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Tigers are some of the most majestic animals in the world. Each one is unique; no two tigers have the same pattern of stripes. They can grow over 10 feet in length and weigh up to 61 stone. Their roar can be heard as far as 2 miles away. Their top speed is 40 miles per hour and they can leap over 26 feet.

Contrary to popular belief, they don’t live in the wild in Africa. You’ll have to go to Asia or the far east of Russia to see them. Spare yourself the Russian weather and get yourself to India, home to around 10% of the world’s wildlife. Amongst this rich diversity, there’s the highest range of wildcats in the world. This includes around 60% of the global tiger population. Simply put, it’s probably the best place in the world to see tigers.

 

Not to overload on facts, but there’s 51 tiger reserves in the country, meaning your spoilt for choice. Also making it hard to pick our top places to see them. Project Tiger was an initiative launched in 1973 aimed at conserving the Bengal tigers in their natural habitat. The first parks to benefit from this were Corbett, Kanha, Bandhavgarh and Ranthambhore. In these older parks, the tigers are more comfortable with the presence of vehicles and therefore don’t shy away, making them a must on our list.

Corbett Tiger Reserve

 

Let’s start at Corbett Tiger Reserve in the northern state of Uttarakhand. This is where the record breaking tiger was found, measuring 11 feet 1 over curves and weighing 61 stone. That’s a big cat. Corbett is the oldest national park in India and around a 4.5 hour drive from Delhi. It offers a different variety of wildlife when compared to central India. Within its thick forests and rugged grasslands, you’ll find Asiatic elephants, half of India’s bird diversity, and all of India’s species of otters. Not to mention the Bengal tigers.

 

At the foothill of the Himalayas, Corbett draws visitors in with its diverse landscapes. It must be explored in two parts. The lower level’s riverine is home to crocodiles, swamp deer and elephants. While the upper level reveals more birdlife and animals like mountain goats, serow and black bears. It was once home to a legendary tiger named Khali, after the WWE heavyweight champion Great Khali, who was one of the most feared tigers around.

Kanha Tiger Reserve

 

Kanha is the oldest and largest of the tiger reserves in Madhya Pradesh, a state in central India. The forest in Rudyard Kipling’s novel The Jungle Book is said to be based on this reserve. You might not find a Baloo, Bagheera or Mowgli here, but you’ve got a pretty good chance of spotting a Shere Khan. The numbers of tigers are rising year on year.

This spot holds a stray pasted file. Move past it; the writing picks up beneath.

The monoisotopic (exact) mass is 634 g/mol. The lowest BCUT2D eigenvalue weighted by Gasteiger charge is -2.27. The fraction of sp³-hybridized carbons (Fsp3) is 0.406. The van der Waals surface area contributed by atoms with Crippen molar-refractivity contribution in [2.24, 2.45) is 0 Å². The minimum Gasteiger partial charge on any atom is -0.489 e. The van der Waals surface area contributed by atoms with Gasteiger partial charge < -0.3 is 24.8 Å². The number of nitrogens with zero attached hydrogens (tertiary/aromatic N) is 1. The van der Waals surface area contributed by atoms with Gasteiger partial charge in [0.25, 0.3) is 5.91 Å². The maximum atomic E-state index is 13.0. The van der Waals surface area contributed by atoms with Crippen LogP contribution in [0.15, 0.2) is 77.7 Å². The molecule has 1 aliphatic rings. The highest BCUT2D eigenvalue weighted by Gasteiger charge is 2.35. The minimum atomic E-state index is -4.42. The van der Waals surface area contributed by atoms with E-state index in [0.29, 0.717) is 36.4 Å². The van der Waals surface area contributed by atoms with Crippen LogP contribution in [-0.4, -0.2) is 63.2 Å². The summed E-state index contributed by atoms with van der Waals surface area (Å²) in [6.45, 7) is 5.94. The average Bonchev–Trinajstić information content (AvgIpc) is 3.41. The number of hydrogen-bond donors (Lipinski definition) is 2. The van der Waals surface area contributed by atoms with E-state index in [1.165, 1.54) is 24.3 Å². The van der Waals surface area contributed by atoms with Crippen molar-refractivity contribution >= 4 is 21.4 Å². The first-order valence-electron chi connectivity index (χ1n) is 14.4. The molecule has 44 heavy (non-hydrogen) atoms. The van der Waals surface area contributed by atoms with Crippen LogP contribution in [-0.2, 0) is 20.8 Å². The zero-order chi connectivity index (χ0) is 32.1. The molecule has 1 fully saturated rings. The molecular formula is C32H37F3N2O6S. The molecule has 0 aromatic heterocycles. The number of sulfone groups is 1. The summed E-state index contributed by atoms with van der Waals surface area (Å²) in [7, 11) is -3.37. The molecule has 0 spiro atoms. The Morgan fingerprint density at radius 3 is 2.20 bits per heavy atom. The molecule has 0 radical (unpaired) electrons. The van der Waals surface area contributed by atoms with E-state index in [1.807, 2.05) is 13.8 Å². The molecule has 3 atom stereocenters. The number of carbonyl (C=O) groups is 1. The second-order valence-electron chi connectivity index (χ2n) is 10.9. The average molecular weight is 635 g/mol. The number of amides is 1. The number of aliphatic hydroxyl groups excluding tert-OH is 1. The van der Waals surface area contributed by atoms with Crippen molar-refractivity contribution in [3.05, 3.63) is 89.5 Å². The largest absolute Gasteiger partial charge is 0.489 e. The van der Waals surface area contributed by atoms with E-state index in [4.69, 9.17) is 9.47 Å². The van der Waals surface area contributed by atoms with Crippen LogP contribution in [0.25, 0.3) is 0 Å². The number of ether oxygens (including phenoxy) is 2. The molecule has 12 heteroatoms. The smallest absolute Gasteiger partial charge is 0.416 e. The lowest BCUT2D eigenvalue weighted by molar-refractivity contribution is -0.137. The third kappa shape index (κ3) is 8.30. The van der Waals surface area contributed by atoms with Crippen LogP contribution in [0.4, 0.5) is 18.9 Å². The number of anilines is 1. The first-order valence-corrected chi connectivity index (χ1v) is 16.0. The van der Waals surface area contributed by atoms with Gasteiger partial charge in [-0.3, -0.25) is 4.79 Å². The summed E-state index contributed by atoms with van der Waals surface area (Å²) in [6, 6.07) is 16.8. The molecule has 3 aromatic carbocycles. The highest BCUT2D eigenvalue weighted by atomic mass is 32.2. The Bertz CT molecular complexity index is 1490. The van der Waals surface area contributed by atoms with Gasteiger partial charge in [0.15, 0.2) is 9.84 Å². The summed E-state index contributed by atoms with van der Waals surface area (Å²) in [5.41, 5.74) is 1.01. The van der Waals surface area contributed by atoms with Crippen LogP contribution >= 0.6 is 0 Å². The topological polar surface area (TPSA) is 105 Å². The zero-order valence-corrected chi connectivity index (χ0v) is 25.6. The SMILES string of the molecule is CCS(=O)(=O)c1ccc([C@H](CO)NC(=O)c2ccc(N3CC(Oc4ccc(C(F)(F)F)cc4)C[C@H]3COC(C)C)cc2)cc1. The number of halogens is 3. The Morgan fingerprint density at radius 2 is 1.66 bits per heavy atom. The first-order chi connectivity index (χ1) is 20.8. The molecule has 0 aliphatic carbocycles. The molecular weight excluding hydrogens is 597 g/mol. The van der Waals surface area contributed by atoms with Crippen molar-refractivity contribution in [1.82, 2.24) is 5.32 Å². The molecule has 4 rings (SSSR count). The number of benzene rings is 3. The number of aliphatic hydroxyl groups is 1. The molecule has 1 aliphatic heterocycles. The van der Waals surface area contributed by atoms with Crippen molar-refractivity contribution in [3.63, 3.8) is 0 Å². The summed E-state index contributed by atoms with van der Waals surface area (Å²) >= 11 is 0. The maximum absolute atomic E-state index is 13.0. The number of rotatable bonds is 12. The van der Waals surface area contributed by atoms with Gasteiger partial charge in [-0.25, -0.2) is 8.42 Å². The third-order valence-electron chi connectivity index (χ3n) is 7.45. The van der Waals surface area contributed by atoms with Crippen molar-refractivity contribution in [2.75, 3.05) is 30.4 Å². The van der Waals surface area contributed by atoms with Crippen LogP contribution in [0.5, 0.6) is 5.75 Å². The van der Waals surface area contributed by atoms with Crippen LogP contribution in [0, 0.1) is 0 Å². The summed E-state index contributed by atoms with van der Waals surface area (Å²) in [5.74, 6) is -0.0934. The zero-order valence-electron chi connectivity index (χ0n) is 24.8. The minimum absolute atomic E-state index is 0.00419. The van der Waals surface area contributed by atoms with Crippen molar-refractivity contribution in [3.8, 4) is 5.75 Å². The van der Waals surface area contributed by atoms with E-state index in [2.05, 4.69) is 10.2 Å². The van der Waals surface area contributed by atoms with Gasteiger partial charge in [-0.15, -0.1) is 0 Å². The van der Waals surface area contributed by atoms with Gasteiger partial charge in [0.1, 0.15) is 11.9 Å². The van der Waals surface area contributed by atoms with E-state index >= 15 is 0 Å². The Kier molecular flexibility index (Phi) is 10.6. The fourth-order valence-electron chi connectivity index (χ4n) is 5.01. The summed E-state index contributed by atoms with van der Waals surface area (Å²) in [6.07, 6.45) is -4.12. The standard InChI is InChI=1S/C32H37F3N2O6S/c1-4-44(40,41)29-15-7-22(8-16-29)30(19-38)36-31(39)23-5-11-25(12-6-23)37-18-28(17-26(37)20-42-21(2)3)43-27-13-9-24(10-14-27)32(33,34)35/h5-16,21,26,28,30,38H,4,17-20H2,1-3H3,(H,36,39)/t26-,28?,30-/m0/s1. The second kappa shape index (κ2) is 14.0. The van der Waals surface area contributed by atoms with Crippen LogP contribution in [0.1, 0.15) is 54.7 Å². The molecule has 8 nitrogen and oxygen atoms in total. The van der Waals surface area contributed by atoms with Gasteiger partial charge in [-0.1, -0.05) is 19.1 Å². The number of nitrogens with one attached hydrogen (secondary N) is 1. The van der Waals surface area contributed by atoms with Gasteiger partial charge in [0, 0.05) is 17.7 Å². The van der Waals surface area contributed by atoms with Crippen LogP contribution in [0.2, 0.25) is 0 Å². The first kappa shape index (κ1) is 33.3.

While wandering or driving through the forest on the lookout for tigers, you’ll bump into a whole range of other wildlife. From leopards and sloth bears to honey badgers and antelopes. This is the only place in the country where you can see wild hard ground barasinghas.

Bandhavgarh Tiger Reserve

 

Also in Madhya Pradesh, Bandhavgarh is one of India’s most well-known reserves. It is said to contain the highest known density of tigers in India, although some people beg to differ. Either way, you’ve got a pretty good chance of seeing the big cats. Within the park there’s an ancient fort, believed to be some 2000 years old.

 

Bandhavgarh was once one of the few places where white tigers could be seen in the wild. Out of the six subspecies of tigers; Sumatran, Amur, Bengal, Indochinese, South China and Malayan, it’s generally Bengal that are known to develop this appearance. For this to happen, both parents must carry the gene for white colouring – something that only happens naturally about once in 10,000 births.

Ranthambore Tiger Reserve

 

Ranthambore is near the town of Sawai Madhopur in Rajasthan state, northern India. There are a few reasons why Ranthambore is one of our favourite reserves. It’s got a nice mix of heritage, nature and wildlife. Structures and ruins dot the landscape and a big fort overlooks it all. Look closely and you might spot a tiger sitting in a window or under a cenotaph. Or if driving by the lakes, you might catch one going for a swim in the waters to cool down.

 

The park is split into ten tourist zones and as such, there isn’t a build-up of vehicles and the environment is less disturbed. Surrounding villages have great women empowerment programs and artist schools that add to the experience.

Any of these reserves can easily be added into a tour of India, acting as an ideal contrast to the sights and sounds of the cities. After soaking up the culture, top off your adventure by seeing these fantastic animals in their natural environment. To see how this would work, feel free to browse our collection of tailor made tours. They’re fully customisable, so if you want to do something differently then that’s fine too!

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